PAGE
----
To ensure compliance with the Act and regulations, a Fishery Officer or Fishery Guardian may, therefore, enter and inspect any place in which the Fishery Officer or Fishery Guardian believes on reasonable grounds there is any work or undertaking or any fish or other thing to which the Act or regulations apply. Activities or things regulated by the Act may be in any place including any premises, vessel or vehicle. Entry does not require an inspection warrant. There is one exception. A Fishery Officer or Fishery Guardian may not enter any place, premises, vessel or vehicle that is a dwelling place, unless the occupant has given consent or unless they have obtained an inspection warrant.

To conduct an inspection, a Fishery Officer or Fishery Guardian may:

  • open any container;
  • examine any fish or other thing and take samples of it;
  • conduct any tests or analyses and take any measurements;
  • require any person to produce records or documents for examination;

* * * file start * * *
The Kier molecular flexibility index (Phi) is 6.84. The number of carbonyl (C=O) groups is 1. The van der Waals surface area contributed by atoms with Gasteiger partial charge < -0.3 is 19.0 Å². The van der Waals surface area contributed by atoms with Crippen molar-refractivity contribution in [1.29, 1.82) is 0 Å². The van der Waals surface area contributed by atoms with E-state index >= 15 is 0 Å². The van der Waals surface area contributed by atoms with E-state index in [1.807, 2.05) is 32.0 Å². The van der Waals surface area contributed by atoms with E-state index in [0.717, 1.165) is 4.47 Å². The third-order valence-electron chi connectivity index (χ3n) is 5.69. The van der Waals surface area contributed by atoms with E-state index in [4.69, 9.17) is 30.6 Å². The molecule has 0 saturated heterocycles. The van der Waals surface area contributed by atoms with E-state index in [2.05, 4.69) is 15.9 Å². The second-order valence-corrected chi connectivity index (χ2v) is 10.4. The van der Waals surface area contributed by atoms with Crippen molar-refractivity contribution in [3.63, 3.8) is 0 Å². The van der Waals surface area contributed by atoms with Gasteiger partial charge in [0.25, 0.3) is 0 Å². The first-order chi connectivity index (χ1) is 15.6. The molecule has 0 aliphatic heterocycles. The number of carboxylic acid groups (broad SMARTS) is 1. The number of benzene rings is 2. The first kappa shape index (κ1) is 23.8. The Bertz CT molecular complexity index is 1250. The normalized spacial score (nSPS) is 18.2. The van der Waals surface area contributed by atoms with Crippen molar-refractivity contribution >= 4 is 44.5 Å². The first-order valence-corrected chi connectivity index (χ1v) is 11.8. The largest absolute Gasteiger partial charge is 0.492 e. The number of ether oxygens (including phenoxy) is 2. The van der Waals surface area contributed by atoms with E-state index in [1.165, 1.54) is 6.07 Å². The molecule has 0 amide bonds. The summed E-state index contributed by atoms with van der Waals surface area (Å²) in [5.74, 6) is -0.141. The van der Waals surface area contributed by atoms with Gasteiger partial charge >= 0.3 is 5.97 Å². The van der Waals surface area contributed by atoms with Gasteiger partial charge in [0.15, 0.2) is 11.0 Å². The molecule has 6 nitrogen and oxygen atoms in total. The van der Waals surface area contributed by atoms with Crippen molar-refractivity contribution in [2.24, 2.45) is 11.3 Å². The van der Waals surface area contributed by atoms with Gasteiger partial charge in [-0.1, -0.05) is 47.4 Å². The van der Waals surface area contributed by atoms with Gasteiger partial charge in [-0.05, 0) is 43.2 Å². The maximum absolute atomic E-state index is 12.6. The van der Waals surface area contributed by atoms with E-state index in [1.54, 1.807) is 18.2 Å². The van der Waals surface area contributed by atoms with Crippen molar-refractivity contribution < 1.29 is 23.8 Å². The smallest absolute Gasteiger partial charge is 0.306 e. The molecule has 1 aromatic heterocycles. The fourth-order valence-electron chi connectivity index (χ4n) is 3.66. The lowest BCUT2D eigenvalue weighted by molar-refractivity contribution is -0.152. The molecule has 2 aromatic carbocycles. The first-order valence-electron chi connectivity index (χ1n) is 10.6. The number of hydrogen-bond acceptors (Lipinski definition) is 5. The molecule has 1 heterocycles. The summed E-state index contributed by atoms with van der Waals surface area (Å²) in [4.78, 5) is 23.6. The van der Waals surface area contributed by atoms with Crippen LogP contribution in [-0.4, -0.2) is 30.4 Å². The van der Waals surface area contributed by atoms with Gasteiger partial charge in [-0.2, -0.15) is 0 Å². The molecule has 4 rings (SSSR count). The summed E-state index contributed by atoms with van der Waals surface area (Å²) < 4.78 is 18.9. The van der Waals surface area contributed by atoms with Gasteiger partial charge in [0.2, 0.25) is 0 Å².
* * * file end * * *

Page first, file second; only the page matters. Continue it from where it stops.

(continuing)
• use or cause to be used any data processing system;
  • reproduce or cause to be reproduced any print-out or intelligible output for examination or copying; and
  • use or cause to be used any copying equipment.

A Fishery Officer or Fishery Guardian or anyone accompanying them, may enter on and pass through or over private property without being liable for trespass. In addition, a Fishery Officer has the power to authorize another person who may not be accompanying the Fishery Officer, to enter on and pass through or over private property.

Searches

Search requires the belief, on reasonable grounds, that an offence has been committed before a Fishery Officer may enter premises to search for evidence of an alleged offence. The officer may search for any thing that he or she believes on reasonable grounds will provide evidence of a violation of the Act, or that was used in connection with the commission of an offence against the Act. The Fishery Officer must conduct a search under the authority of a search warrant, except when exigent circumstances make it impracticable to obtain a warrant and, under those circumstances, the officer may enter and search without a search warrant. Under the Fisheries Act, exigent circumstances include situations in which the delay necessary to get a search warrant would result in danger to human life or safety or the loss or destruction of evidence.